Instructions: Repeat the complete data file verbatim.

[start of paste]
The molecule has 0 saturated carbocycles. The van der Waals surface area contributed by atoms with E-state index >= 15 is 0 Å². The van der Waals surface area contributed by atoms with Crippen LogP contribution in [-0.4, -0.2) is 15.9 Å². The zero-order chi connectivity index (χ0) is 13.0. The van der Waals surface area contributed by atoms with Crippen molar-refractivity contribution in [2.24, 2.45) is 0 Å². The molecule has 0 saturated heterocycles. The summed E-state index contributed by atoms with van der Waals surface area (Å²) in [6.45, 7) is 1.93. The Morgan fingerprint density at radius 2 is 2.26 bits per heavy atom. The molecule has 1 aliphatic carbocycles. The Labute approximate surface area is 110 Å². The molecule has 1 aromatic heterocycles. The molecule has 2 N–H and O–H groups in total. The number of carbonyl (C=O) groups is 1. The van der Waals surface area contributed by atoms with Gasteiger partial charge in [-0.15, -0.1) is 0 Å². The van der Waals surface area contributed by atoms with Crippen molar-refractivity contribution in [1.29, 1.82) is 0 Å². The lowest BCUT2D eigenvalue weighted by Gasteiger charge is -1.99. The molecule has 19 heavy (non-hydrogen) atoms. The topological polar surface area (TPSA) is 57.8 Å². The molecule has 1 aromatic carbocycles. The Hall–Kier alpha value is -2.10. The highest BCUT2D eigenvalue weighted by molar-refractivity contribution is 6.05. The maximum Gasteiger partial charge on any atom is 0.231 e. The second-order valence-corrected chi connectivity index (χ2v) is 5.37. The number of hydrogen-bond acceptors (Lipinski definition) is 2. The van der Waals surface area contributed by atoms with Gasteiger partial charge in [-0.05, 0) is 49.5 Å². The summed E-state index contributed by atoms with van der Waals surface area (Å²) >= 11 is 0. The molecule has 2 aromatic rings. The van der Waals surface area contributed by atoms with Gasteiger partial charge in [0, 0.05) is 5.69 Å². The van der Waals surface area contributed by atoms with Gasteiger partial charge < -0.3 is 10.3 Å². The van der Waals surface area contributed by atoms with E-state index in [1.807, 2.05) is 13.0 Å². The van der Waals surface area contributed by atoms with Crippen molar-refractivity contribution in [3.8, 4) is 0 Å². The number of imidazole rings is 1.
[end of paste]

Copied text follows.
The molecule has 0 saturated carbocycles. The van der Waals surface area contributed by atoms with E-state index >= 15 is 0 Å². The van der Waals surface area contributed by atoms with Crippen LogP contribution in [-0.4, -0.2) is 15.9 Å². The zero-order chi connectivity index (χ0) is 13.0. The van der Waals surface area contributed by atoms with Crippen molar-refractivity contribution in [2.24, 2.45) is 0 Å². The molecule has 0 saturated heterocycles. The summed E-state index contributed by atoms with van der Waals surface area (Å²) in [6.45, 7) is 1.93. The Morgan fingerprint density at radius 2 is 2.26 bits per heavy atom. The molecule has 1 aliphatic carbocycles. The Labute approximate surface area is 110 Å². The molecule has 1 aromatic heterocycles. The molecule has 2 N–H and O–H groups in total. The number of carbonyl (C=O) groups is 1. The van der Waals surface area contributed by atoms with Gasteiger partial charge in [-0.15, -0.1) is 0 Å². The van der Waals surface area contributed by atoms with Crippen molar-refractivity contribution in [1.29, 1.82) is 0 Å². The lowest BCUT2D eigenvalue weighted by Gasteiger charge is -1.99. The molecule has 19 heavy (non-hydrogen) atoms. The topological polar surface area (TPSA) is 57.8 Å². The molecule has 1 aromatic carbocycles. The Hall–Kier alpha value is -2.10. The highest BCUT2D eigenvalue weighted by molar-refractivity contribution is 6.05. The maximum Gasteiger partial charge on any atom is 0.231 e. The second-order valence-corrected chi connectivity index (χ2v) is 5.37. The number of hydrogen-bond acceptors (Lipinski definition) is 2. The van der Waals surface area contributed by atoms with Gasteiger partial charge in [-0.05, 0) is 49.5 Å². The summed E-state index contributed by atoms with van der Waals surface area (Å²) >= 11 is 0. The molecule has 2 aromatic rings. The van der Waals surface area contributed by atoms with Gasteiger partial charge in [0, 0.05) is 5.69 Å². The van der Waals surface area contributed by atoms with Gasteiger partial charge < -0.3 is 10.3 Å². The van der Waals surface area contributed by atoms with E-state index in [1.807, 2.05) is 13.0 Å². The van der Waals surface area contributed by atoms with Crippen molar-refractivity contribution in [3.8, 4) is 0 Å². The number of imidazole rings is 1.